Thilly, Frank. “The Relation of Consciousness and Object in Sense-Perception.” The Philosophical Review 21, no. 4 (1912): 415. https://doi.org/10.2307/2177251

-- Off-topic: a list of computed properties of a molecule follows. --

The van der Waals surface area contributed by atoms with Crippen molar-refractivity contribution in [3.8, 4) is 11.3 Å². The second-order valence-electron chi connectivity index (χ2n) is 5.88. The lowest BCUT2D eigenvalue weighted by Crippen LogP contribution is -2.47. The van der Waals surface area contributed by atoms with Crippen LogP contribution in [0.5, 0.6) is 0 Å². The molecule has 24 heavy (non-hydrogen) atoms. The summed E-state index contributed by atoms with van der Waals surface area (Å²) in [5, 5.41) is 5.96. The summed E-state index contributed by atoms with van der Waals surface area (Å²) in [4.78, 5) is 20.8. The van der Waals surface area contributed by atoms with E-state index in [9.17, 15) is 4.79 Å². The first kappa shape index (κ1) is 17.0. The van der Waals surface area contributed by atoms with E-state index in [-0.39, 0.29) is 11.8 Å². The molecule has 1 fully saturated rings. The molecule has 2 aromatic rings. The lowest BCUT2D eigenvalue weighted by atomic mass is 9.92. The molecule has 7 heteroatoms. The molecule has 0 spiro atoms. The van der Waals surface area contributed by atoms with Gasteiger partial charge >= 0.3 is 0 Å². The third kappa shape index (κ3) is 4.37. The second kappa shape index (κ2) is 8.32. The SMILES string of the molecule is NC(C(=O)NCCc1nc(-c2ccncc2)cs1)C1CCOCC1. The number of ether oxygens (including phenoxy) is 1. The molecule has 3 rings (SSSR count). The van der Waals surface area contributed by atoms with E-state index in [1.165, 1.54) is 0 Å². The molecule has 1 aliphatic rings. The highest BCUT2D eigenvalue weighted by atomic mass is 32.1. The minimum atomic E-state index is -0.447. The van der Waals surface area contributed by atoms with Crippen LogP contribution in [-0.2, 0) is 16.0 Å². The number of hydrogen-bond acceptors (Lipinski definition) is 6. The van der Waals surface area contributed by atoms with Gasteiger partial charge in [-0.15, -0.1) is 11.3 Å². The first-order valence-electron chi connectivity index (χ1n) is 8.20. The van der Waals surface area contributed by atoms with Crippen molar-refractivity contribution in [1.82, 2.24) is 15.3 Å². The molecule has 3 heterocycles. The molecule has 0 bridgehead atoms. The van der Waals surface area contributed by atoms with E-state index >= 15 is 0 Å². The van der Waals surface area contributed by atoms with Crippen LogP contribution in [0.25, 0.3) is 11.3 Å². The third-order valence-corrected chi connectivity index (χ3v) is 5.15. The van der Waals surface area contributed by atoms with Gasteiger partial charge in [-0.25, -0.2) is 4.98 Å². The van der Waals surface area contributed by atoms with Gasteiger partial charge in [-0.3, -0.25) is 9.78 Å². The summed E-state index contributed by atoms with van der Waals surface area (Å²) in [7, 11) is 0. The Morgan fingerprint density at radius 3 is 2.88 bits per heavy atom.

WHAT is the relation with respect to numerical identity or difference between real objects, meaning by these such objects as are true parts of the material world, and perceived objects, meaning by these such objects as are given in some particular actual perception? Different answers are given to this question. It is held by some that the real object is always given in some particular actual perception, that the real object cannot exist independently of any perception, that the real object and the perceived object, the object given in some particular actual perception, are at the moment of perception numerically one. What makes an object an object at all is the fact that itis perceived. Objects which are not given in some particular actual perception are not real, and yet not all objects given income particular actual perception are real. This is the theory that goes by the name of subjective idealism. Epistemological dualism and realism declare that the objects given in some particular actual perception and real objects are not numerically identical. The perceived objects may be representative of the real objects, but they are at the moment of perception numerically two. The real object can exist at other moments independently of any perception. According to epistemological monism and realism, the objects given in perception are sometimes real, that is, true parts of the material world, and sometimes not real; and real objects are sometimes perceived and sometimes not perceived, that is, not given in any actual perception. The real object and the perceived object are at the moment of perception numerically one, and the real object may exist at other moments apart from any perception.